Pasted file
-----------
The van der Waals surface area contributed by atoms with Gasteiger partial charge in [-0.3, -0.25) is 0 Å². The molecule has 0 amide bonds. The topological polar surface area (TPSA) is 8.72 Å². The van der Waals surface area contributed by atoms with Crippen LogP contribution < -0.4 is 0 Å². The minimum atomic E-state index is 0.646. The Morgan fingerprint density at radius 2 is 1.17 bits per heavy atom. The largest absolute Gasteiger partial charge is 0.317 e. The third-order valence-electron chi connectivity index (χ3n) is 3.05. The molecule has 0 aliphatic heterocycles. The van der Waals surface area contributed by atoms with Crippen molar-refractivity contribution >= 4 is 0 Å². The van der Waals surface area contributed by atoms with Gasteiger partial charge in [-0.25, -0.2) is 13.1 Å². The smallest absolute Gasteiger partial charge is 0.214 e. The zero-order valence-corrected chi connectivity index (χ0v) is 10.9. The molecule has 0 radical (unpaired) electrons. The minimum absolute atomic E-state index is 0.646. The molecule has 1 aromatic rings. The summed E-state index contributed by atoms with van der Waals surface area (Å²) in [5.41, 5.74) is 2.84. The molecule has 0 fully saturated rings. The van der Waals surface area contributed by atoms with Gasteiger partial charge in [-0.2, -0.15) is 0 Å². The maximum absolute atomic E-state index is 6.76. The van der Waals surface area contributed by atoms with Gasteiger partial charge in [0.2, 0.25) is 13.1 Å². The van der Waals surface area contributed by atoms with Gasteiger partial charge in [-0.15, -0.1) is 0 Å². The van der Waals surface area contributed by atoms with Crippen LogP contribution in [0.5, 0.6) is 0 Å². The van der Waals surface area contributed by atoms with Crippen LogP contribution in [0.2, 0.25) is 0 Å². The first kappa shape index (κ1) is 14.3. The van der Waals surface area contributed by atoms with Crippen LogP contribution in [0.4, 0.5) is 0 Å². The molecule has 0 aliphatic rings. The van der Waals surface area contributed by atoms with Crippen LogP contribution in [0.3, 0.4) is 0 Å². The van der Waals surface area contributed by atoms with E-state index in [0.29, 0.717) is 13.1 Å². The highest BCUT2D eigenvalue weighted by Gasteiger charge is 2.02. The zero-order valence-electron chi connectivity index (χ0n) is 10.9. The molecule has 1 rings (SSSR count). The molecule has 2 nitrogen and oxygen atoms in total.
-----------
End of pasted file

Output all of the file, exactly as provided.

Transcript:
The van der Waals surface area contributed by atoms with Gasteiger partial charge in [-0.3, -0.25) is 0 Å². The molecule has 0 amide bonds. The topological polar surface area (TPSA) is 8.72 Å². The van der Waals surface area contributed by atoms with Crippen LogP contribution < -0.4 is 0 Å². The minimum atomic E-state index is 0.646. The Morgan fingerprint density at radius 2 is 1.17 bits per heavy atom. The largest absolute Gasteiger partial charge is 0.317 e. The third-order valence-electron chi connectivity index (χ3n) is 3.05. The molecule has 0 aliphatic heterocycles. The van der Waals surface area contributed by atoms with Crippen molar-refractivity contribution >= 4 is 0 Å². The van der Waals surface area contributed by atoms with Gasteiger partial charge in [-0.25, -0.2) is 13.1 Å². The smallest absolute Gasteiger partial charge is 0.214 e. The zero-order valence-corrected chi connectivity index (χ0v) is 10.9. The molecule has 0 radical (unpaired) electrons. The minimum absolute atomic E-state index is 0.646. The molecule has 1 aromatic rings. The summed E-state index contributed by atoms with van der Waals surface area (Å²) in [5.41, 5.74) is 2.84. The molecule has 0 fully saturated rings. The van der Waals surface area contributed by atoms with Gasteiger partial charge in [-0.2, -0.15) is 0 Å². The maximum absolute atomic E-state index is 6.76. The van der Waals surface area contributed by atoms with Gasteiger partial charge in [0.2, 0.25) is 13.1 Å². The van der Waals surface area contributed by atoms with Gasteiger partial charge in [-0.15, -0.1) is 0 Å². The van der Waals surface area contributed by atoms with Crippen LogP contribution in [0.5, 0.6) is 0 Å². The van der Waals surface area contributed by atoms with Crippen LogP contribution in [0.2, 0.25) is 0 Å². The first kappa shape index (κ1) is 14.3. The van der Waals surface area contributed by atoms with Crippen LogP contribution in [0.4, 0.5) is 0 Å². The molecule has 0 aliphatic rings. The van der Waals surface area contributed by atoms with Crippen LogP contribution in [0.3, 0.4) is 0 Å². The van der Waals surface area contributed by atoms with E-state index in [0.29, 0.717) is 13.1 Å². The highest BCUT2D eigenvalue weighted by Gasteiger charge is 2.02. The zero-order valence-electron chi connectivity index (χ0n) is 10.9. The molecule has 1 rings (SSSR count). The molecule has 2 nitrogen and oxygen atoms in total.